The strict liability rule should discipline an infringer, who might otherwise mistakenly conclude that his copying will not infringe the copyrighted work, to evaluate the legal consequences of his conduct more carefully.

See P. GOLDSTEIN, COPYRIGHT § 9.4 at 162 (1989).

In addition, courts have long held that “a court need not find that an infringer acted maliciously to find willful infringement.” Fitzgerald Pub. Co., Inc. v. Baylor Pub. Co., Inc., 807 F.2d 1110 (2d Cir. 1986) (explaining that “[i]t is plain that ‘willfully’ infringing and ‘innocent intent’ are not the converse of one another”).  Rather, the statute allows a finding of willful infringement if the infringer acted with a willful disregard for the copyright owner’s rights. N.A.S. Import, Corp. v. Chenson Enterprises, Inc., 968 F.2d 250 (2d Cir., 1992) (holding that “reckless disregard of the copyright holder’s rights (rather than actual knowledge of infringement) suffices to warrant the award of enhanced damages”)). In sum, the law suggests that that willful infringement can be something much less than intentional, deliberate action.

In the above example and for any case, does the infringer’s acknowledgement that the work is or may be protected by copyright affect the damages to be awarded? Only a judge or jury can decide. But it will be a great day when all people respect a copyright owner’s rights.

Thanks to Howard Kier for suggesting this topic.

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Photo Attorney Blog Celebrates TEN YEARS!

African Bird2

Today is the 10th Anniversary

of the Photo Attorney® blog!

Thank you for your continued support! 

This blog is full of helpful information for the photographer’s legal needs. With hundreds of blog entries on a variety of legal subjects that affect photographers, the best way to find information is to use the search tool located at the top right hand corner of the page or check the Posts by Topic at the bottom of the right hand column. Subscribe to the RSS feed to easily get new posts. Also follow Photo Attorney on Twitter for other links and quick updates on the law. Learn even more with the Photographer’s Legal Guide and get photography forms to help your business.

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ASMP Atlanta/SE Presentation on Contracts, Copyrights, & Releases

Evan A. Andersen

Join Evan Andersen of Photo Attorney® and the
ASMP Atlanta/Southeast Chapter as he speaks about Contracts, Copyrights & Releases

Details and Registration: http://asmp.org/education/event/info?id=988

Tuesday, January 27, 2015
6:30 PM to 9:00 PM
Social time starts at 6:30 PM

Creative Circus
812 Lambert Dr
Atlanta, GA

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Congratulations to the Winners of the SearchMyImages.com Packages!

Congratulations to the Photo Attorney® blog readers who won free packages from Search My Images:

1st Place – Kalliope Amorphous

Butterfly - Copyright Kalliope Amorphous

Butterfly – Copyright Kalliope Amorphous

2nd Place – Ron Schmidt

Biscuit - Copyright Ron Schmidt

Biscuit – Copyright Ron Schmidt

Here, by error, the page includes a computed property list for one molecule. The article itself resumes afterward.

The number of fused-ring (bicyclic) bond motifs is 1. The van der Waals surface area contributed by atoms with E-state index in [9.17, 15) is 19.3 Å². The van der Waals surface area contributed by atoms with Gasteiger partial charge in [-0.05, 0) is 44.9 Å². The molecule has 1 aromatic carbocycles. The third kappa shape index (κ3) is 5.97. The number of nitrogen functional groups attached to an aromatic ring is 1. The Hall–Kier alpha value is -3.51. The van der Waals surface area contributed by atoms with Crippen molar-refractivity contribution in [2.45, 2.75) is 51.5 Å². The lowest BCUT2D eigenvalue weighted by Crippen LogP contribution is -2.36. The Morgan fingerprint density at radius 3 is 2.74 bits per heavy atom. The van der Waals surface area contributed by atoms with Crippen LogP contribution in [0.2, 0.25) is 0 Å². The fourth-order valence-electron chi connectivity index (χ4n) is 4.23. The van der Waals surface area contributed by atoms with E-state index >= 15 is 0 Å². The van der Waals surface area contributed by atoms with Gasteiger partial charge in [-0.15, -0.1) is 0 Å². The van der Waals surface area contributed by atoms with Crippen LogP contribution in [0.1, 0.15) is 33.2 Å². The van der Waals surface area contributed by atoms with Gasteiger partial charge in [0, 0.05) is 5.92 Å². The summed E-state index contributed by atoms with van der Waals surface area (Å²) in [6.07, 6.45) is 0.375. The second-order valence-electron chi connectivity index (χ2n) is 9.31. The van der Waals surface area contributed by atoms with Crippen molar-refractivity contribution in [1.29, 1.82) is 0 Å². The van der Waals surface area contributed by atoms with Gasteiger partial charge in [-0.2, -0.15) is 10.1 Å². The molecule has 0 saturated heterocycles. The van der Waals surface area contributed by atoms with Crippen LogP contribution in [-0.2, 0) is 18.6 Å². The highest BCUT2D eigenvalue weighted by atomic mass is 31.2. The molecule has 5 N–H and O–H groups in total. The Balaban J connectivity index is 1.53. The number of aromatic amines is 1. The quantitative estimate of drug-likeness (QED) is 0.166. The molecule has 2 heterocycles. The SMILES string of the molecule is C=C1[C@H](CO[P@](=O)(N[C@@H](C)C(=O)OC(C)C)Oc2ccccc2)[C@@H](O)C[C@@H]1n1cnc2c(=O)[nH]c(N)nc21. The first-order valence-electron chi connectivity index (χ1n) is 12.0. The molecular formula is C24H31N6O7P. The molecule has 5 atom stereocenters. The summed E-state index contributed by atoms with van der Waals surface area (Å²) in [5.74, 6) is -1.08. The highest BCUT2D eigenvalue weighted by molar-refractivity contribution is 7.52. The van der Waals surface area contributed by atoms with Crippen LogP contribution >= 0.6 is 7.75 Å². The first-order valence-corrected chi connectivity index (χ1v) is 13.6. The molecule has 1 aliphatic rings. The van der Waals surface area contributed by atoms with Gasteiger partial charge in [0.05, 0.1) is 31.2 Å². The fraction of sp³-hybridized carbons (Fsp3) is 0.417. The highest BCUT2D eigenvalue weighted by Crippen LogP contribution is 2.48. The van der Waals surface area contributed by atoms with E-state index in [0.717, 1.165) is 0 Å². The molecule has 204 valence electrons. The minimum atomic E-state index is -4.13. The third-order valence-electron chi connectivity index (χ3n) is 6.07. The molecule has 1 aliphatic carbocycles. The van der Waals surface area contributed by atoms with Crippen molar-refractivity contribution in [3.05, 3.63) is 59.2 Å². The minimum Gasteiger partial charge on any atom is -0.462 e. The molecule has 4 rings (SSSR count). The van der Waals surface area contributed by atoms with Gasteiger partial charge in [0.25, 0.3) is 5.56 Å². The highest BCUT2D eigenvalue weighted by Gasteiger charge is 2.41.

3rd Place – David Oppenheimer

Trey - Copyright David Oppenheimer

Trey – Copyright David Oppenheimer

Thanks to all who participated and thanks to Search My Images for the prize packages!

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Save that Infringement Evidence Now!

San Juan Mountains Storm with Fall Color - Copyright Carolyn E. Wright

Once an infringer realizes that you have discovered the infringement, the infringer will try to get rid of its evidence. You likely will need that information later. Fortunately, you can take several steps to gather evidence of the infringement.

Check the tips at Using Internet Tools to Gather Evidence of an Infringement, Part 1, and Using Internet Tools to Gather Evidence of an Infringement – Part 2 for a list of ways to collect the evidence.

As mentioned in Part 1 of the blog posts above, the WayBack Machine at archive.org may have archived the infringer’s web page where the infringer posted your image. But if it hasn’t, you now can request that the WayBack Machine:

“Capture a web page as it appears now for use as a trusted citation in the future.”

Specifically, go to www.archive.org/web.  In the bottom right hand of the page, enter the url that you want to save in the box provided:

Save Page Now

Note that the WayBack Machine can’t grab a webpage that doesn’t allow web crawlers.

Thanks to archive.org for providing another way to gather evidence of infringements!

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Win a Free Package from SearchMyImages.com

Beaver Swimming - Copy/right Carolyn E. Wright

Want to know who is using your images online? Now there is an easy way to check.

Search My Images is an image tracking service that keeps copyright owners informed about where and how their images are being used online. Now you can stop your images from being used without permission or get credit where it is due without wasting your valuable time searching for infringements.

Knowing where your images are being used is the first step needed for copyright owners to protect their rights. Whether your photography collection consists of a few hundred images or tens of thousands, Search My Images’ software keeps you informed about where any of them have been used online.

Search My Images is offering free packages to a select number of Photo Attorney® blog readers. To win:

Register for an account using the coupon: “SEARCHMYIMAGES”

– Upload 5 of your most popular images

The photographer with the most matches of those 5 images will win:

1st prize: Premium Package for 12 months, which allows protection of 1000-3000 images

The 2 photographers with the 2nd and 3rd most matches of those 5 images will win:

2nd and 3rd prize: Professional package for 12 months which allows protection of up to 1000 images.

The contest will run for 10 days, with the winners being announced here on January 24, 2015.  (Note that the winners must be able to prove that the images belong to them.)

Good luck!